Creating a BPM project team will help you deal with these challenges. The team’s key responsibilities include dealing with major business process management deployment considerations, setting project milestones, and marshalling buy-in from the stakeholders — anybody touched or affected by its implementation. Without buy-in up and down the line, business process management won’t succeed. In addition, the team will evaluate candidates’ products, select the winning solution, and monitor the installation.
The team should include members from a cross-section of the organization with a balance of information technology (IT) and business people. You may also want to include a business process management consultant who has experience implementing BPM solutions. He or she can help guide the team through the minefields it’s sure to encounter when evaluating candidates and rolling out business process management software.
Choosing the Right Business Process Management Systems
Choosing a BPM solution involves four major steps:
- Determining your needs,
- Analyzing your application,
- Selecting a business process management solution, and
- Determining return on investment. All are responsibilities of the project team.
First, determine the company’s specific needs. This step requires the team to do extensive research into the design of processes. The information it gathers during this stage helps determine the right business process management solution. The key is unearthing major business drivers. There’s no reason to make investment in BPM to gain improvements in processes that have little impact on the bottom line. At the same time, the team lays the general groundwork needed to implement a business process management solution.
Second, analyze the specific application requirements. After analyzing the application, the team will have a better idea of the core requirements needed in a business process management system as well as the BPM specific features and functions that are most important to the company. The team should also review specific implementations to see if they’re common to your industry. If so, you may be able to purchase a “packaged” BPM program, one with a track record in the field. Packaged BPM solutions can save time and money during installation, since it reduces the amount of customization that is required overall.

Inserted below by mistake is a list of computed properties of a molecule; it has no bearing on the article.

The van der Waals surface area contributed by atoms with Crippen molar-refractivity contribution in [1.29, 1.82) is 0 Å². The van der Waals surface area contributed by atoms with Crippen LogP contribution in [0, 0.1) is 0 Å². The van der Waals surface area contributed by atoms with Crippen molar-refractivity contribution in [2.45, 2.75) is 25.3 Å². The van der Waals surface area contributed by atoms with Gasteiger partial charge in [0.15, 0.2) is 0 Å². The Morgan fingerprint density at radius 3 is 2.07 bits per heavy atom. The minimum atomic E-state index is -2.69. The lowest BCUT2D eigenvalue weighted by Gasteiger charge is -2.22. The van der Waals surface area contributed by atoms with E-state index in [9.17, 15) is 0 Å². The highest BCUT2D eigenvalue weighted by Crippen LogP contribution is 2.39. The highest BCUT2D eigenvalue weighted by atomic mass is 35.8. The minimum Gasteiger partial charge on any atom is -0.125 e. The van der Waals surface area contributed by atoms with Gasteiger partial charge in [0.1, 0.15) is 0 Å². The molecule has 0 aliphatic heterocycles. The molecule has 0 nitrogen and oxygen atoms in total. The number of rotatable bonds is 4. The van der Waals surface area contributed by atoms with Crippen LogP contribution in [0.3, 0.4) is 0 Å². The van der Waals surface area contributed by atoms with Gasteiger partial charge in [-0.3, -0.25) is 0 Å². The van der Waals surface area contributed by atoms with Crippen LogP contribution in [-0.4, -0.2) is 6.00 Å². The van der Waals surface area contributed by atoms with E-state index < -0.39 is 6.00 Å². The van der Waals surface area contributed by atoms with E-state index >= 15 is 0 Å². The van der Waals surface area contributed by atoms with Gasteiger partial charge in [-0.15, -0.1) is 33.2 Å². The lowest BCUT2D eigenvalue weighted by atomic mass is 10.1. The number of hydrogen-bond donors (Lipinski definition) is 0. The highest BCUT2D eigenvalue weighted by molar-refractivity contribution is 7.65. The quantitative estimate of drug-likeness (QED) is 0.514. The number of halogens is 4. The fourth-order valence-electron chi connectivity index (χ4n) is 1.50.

Third, select a business process management vendor/system. Develop a list of candidates and then narrow the list down to a couple of finalists based on your business requirements. Ideally, you’d like to identify a vendor that can provide an “end-to-end” solution for business processes comparable to your own.
The team needs to examine the business process management software from a technology standpoint. The BPM solution should have at the very minimum these critical features: design tools and user interfaces; an application programming interface (API) framework/layer; a process automation, workflow and rules engine; and data transformation capabilities. It should also have connective services and business activity monitoring and management components.
In addition, review the business process management vendor itself. What is the vendor’s business strategy? How financially solvent is it? Who are the business process management vendor’s reference customers? Are their BPM applications similar to yours? How much support does the BPM vendor provide? How well does the BPM vendor’s culture — practices and philosophy — mesh with your company’s culture?
Fourth, determine the business process management solution’s return on investment (ROI). Calculating ROI helps decide if installing the business process management solution is worth it. In making this decision, look at financial benefits other than merely cost savings. These may include a new way of implementing a business process that might generate additional revenues or enable a company to enter a new market segment.
Tying It Together
The true promise of business process management technology lies in its ability to tie together different business functions involving the interaction of multiple people and different systems. First, however, you need to decide if a BPM solution is appropriate for your organization. If so, choose a business process management project team featuring a balance of IT people and business users. The project team spearheads the review, selection and implementation process. Once the business process management solution is installed, the BPM project team continues monitoring it to ensure that it’s meeting your company’s needs. A well-implemented BPM system provides both cost and revenue benefits, while boosting your organization’s competitiveness.